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Sh*t Not To Say During That Big Job Interview

Lionseye insights from AC Lion


The employment process is often much like dating. You spend time searching through tons of prospects in hopes of finding the right “fit.” It’s often very time consuming, nerve wracking, and it may take a few duds before you find success. The first interview with a company can remind you of a first date: you spend days preparing for the big moment, hoping that you say all of the right things and do your best to bring your A game.

Of course, as a job seeker, you want to make sure you leave the right impression, but many people forget that an interview is meant to be interactive. The purpose behind interviewing – like dating – is to give both parties the opportunity to feel each other out. You have to be engaged, attentive and actually offer value if you expect to get a call back. As with a bad date, one false move or bad response could immediately eliminate all hopes of securing your dream job.

Here are a few things to avoid:

Never ask about something you could have easily looked up

Asking what the company does, who the founders are, or general questions about the role you’re interviewing for can put you out of the game – fast! Look at the company website and spend time studying what they do and where they’re going in the future. I often suggest looking into competitors, as well, just to get a feel of the company’s positioning in the marketplace. Also review the job description! That is an easy way to gage what area the company needs support in, and it can give you a guide as to how you can provide value. Always highlight how you can provide the solution to their problems.

Never ask about time off, lunch breaks, or holiday schedules

You haven’t gotten the job yet, so none of this matters! If you ask about any of this on the first interview, it’s basically suggesting that you don’t really care about the job; you just want to know about the perks. These questions are only appropriate later on in the process (like if you get are expecting an offer), after the company has shown genuine interest in bringing you on board.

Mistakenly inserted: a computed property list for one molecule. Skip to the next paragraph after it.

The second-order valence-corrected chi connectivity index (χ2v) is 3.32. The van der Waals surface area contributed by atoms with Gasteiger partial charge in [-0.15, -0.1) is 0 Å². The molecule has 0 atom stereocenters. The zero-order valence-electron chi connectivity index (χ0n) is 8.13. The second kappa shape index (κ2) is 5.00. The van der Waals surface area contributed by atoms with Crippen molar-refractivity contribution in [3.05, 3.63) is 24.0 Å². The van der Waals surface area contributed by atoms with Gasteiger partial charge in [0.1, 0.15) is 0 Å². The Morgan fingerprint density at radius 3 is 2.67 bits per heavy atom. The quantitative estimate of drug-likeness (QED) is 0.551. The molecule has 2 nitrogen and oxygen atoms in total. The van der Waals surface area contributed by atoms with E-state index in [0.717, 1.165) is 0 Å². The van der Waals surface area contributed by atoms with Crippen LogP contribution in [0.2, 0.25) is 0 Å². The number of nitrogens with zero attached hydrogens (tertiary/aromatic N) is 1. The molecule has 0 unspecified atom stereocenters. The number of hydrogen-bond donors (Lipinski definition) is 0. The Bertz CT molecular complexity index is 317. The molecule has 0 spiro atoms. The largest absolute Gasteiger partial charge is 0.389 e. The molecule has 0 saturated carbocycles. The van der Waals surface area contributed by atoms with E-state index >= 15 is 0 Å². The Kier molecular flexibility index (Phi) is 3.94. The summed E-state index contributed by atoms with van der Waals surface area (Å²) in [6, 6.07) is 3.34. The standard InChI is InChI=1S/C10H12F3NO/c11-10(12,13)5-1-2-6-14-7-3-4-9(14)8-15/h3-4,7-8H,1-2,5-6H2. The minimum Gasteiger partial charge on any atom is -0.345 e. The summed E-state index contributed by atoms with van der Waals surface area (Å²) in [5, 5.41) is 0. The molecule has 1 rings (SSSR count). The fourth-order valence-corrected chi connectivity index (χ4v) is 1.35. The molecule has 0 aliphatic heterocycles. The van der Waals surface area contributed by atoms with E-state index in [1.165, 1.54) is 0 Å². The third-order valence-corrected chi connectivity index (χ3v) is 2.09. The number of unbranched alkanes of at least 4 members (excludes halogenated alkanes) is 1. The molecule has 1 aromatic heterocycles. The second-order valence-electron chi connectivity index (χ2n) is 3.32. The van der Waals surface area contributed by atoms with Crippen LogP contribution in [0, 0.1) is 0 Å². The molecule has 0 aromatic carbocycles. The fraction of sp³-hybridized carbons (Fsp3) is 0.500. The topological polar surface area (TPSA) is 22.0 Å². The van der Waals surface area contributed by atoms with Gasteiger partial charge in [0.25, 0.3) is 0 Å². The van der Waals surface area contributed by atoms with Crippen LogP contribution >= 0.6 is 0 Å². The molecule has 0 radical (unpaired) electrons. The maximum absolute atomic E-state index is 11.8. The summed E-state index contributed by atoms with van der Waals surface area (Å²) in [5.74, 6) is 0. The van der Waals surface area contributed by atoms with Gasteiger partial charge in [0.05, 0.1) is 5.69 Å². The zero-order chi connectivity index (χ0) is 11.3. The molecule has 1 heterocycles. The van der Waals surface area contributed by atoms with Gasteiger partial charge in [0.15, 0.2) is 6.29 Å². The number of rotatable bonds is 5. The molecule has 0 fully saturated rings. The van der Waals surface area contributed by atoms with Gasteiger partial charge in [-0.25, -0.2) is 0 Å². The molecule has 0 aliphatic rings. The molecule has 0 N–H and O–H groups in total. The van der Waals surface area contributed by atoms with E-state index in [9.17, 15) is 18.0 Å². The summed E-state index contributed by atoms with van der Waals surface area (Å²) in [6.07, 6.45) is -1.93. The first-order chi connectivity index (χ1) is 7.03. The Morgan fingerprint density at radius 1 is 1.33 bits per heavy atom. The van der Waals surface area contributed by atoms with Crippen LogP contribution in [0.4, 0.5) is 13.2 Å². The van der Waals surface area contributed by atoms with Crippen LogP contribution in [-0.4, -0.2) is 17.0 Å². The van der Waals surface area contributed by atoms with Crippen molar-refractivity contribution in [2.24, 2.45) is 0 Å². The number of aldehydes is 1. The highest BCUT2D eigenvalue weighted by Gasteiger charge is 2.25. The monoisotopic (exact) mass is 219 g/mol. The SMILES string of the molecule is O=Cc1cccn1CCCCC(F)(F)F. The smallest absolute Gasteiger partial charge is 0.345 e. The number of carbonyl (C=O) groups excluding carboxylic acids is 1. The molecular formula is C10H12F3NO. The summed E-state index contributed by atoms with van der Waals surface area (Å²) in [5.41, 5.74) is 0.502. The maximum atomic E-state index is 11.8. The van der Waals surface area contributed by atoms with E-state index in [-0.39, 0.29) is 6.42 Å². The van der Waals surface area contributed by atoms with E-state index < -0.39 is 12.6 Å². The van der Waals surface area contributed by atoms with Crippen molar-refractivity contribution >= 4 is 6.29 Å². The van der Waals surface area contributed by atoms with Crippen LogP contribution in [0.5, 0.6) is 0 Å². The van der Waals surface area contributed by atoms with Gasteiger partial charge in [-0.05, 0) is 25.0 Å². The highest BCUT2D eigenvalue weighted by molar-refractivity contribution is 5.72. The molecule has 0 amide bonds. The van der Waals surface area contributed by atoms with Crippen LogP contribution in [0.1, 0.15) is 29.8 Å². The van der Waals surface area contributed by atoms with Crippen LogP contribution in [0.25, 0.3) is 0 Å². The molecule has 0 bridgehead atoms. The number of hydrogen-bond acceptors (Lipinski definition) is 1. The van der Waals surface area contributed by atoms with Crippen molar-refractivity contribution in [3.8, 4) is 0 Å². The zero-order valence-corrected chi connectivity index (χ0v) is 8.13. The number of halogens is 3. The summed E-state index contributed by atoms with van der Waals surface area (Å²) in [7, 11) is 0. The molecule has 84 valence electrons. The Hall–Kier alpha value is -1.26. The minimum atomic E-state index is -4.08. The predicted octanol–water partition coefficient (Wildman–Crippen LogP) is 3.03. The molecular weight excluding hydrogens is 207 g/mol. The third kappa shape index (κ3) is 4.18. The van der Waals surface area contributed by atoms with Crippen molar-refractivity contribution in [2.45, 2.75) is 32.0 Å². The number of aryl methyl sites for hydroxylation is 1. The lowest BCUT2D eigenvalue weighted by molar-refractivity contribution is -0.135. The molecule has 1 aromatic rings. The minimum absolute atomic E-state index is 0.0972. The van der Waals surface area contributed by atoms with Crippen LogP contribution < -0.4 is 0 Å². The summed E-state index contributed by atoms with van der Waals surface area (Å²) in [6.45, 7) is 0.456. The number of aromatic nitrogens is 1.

Never ask about drug tests or background checks

Very simply put, don’t be an idiot. If you ever initiate a conversation about this, you’re screaming, “I have something to hide, and I want to cover it up before it’s too late.” I’ve never heard of someone being hired after asking about a screening process.

Never ask about compensation

Inquiring about how much the job pays during the initial interview translates to the interviewer asking you to get the hell out of his office. Of course, compensation matters.

You want to make sure the job can support your comfortable lifestyle. However, it should NEVER be brought up on the first interview. It’s best to do your research to see if it’s in the range of what you’re looking for.  Look up reviews to see what other people at the company make. You can also research the specific position to gain a better understanding of what’s fair in the market for the role at hand.

Most importantly, be confident, and be yourself! Don’t do anything strangely out of character, keep your head up and try to keep your nerves controlled. Also, bring out as much of your personality as possible. Remember, different companies garner unique cultures. If you don’t seem like a good fit for the company’s goals and environment, it can hurt your chances. Proper preparation, good questions, a bit of humor and great body language can get you very far.

Good luck!